[Ip-health] MSF launches online resource for challenging unwarranted drug patents

Joanna Keenan-Siciliano joanna.l.keenan at gmail.com
Tue Oct 2 01:33:15 PDT 2012

*MSF launches online resource for challenging unwarranted drug patents*

* *

*On 10-year anniversary of landmark Thai case, new ‘*Patent Opposition
Database*’ aims to boost access to medicines in countries increasingly hit
by high drug prices *

*Geneva**, 2 October 2012* – A new online resource for civil society and
patient groups in developing countries to challenge unwarranted drug
patents was launched today by Médecins Sans Frontières (MSF). The *Patent
Opposition Database* comes as many developing countries face dramatically
high drug prices because patents block the production of lower-cost generic
versions. MSF relies on affordable medicines for its medical work in more
than 60 countries; in the case of HIV treatment, over 80 per cent of
medicines used in developing countries are generics. The *Patent Opposition
Database* is accessible at

“Drug companies routinely apply for patents or are granted monopolies on
medicines even when these aren’t actually deserved,” said Michelle Childs,
Director of Policy Advocacy for MSF’s Access Campaign. “It’s a myth that
every patent application that is filed is valid. When you look closely, a
patent application may fail one or more of the legal tests it needs to
pass. The idea behind this database is to help civil society and patient
groups stop unwarranted patents from blocking people’s access to more
affordable medicines.”

A ‘patent opposition’— a legal challenge to prevent or overturn the
granting of an unwarranted patent — is allowed under international trade
rules as a way to keep checks and balances on pharmaceutical patenting. In
countries where they are allowed, like Thailand, Brazil or India, patent
oppositions have successfully prevented undeserved patent monopolies from
being granted and allowed generic competition to bring the price of
medicines down.

“Successful patent oppositions by civil society in India have enabled us to
use more affordable generic versions of key HIV medicines in our treatment
programs”, said Dr Esther C Casas, MSF HIV/TB Specialist for Zimbabwe.

"Due to the volume of applications, local patent examiners can miss
information and grant unjustified patents," explains Vikas Ahuja, President
of Delhi Network of Positive People. "Just putting two or three separate
pills into one, or using known industry practices to formulate a drug,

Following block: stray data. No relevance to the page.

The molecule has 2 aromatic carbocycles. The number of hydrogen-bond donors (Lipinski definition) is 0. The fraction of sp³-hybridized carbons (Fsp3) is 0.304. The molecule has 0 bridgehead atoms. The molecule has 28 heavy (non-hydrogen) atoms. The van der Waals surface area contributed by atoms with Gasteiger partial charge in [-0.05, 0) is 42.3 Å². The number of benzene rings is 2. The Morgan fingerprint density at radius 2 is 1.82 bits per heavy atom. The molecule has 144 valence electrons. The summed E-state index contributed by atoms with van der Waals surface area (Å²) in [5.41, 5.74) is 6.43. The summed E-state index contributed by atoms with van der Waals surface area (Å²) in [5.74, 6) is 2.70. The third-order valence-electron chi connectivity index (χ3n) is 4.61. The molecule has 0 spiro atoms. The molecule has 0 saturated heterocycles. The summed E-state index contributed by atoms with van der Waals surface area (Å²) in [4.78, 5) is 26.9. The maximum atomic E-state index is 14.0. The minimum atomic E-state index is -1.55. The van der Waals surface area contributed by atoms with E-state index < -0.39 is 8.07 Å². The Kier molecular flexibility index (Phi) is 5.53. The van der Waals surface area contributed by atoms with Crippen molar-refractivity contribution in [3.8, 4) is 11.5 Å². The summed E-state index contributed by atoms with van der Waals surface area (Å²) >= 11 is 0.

should not be considered innovative enough to warrant a new 20-year patent,
for example.  By filing patent oppositions, we can highlight this
information and the possibility of invalid patents being granted is

Successful examples include the opposition by Indian groups to
GlaxoSmithKline's patent application in India on the HIV
fixed-dose-combination zidovudine/lamivudine, on the grounds that it was
not a 'new invention', but simply the combination of two existing drugs.
This combination is now widely used in HIV treatment in developing
countries.  A pre-grant opposition filed by the Cancer Patient Aid
Association was also the spur for the rejection of Novartis's patent
application on the salt form of imatinib, on the basis that the medicine
was merely a new form of an old medicine.  The move – which is now the
subject of a challenge before the Supreme Court - opened up generic
competition on the drug used in the treatment chronic myeloid leukaemia and
brought the price down by 92 per cent from over US$2158 per month to $174
per month.

 “An unwarranted patent not only delays the entry of price-lowering
competition, it also undermines the drive for genuine innovation,” said
Michelle Childs. “With very few innovative new drugs in their product
pipelines, pharmaceutical companies desperately want to stave off generic
competition by trying to get more patents on old molecules, or on processes
that are not new.”

The *Patent Opposition Database* aims to guide civil society groups through
the process of challenging an unjustified patent. It will allow
organisations to forge new alliances and share vital specialist knowledge,
as a patent application can often be challenged in different countries on
the same basis. It contains a searchable listing of 45 patent oppositions
relating to key medicines and over 200 other supporting documents that will
aid in the building of future patent oppositions. The resource will grow as
more data is added.

The launch of the database marks the ten-year anniversary of the first time
a patent opposition filed by a patient group - Thailand’s AIDS Access
Foundation - successfully overturned an unfair patent on the HIV drug
didanosine in the Thai courts.

“At the time, we didn’t have much of a choice but to try and oppose the
patent – unaffordable prices meant antiretroviral treatment in developing
countries was still scarce, so it was our lives on the line”, said Nimit
Tien U-dom, Director of the AIDS Access Foundation, speaking at a protest
in Bangkok to mark the tenth anniversary of the didanosine lawsuit.

-ends -

*Joanna Keenan*
Press Officer
Médecins Sans Frontières - Access Campaign
E: joanna.keenan[at]geneva.msf.org
T: twitter.com/joanna_keenan


More information about the Ip-health mailing list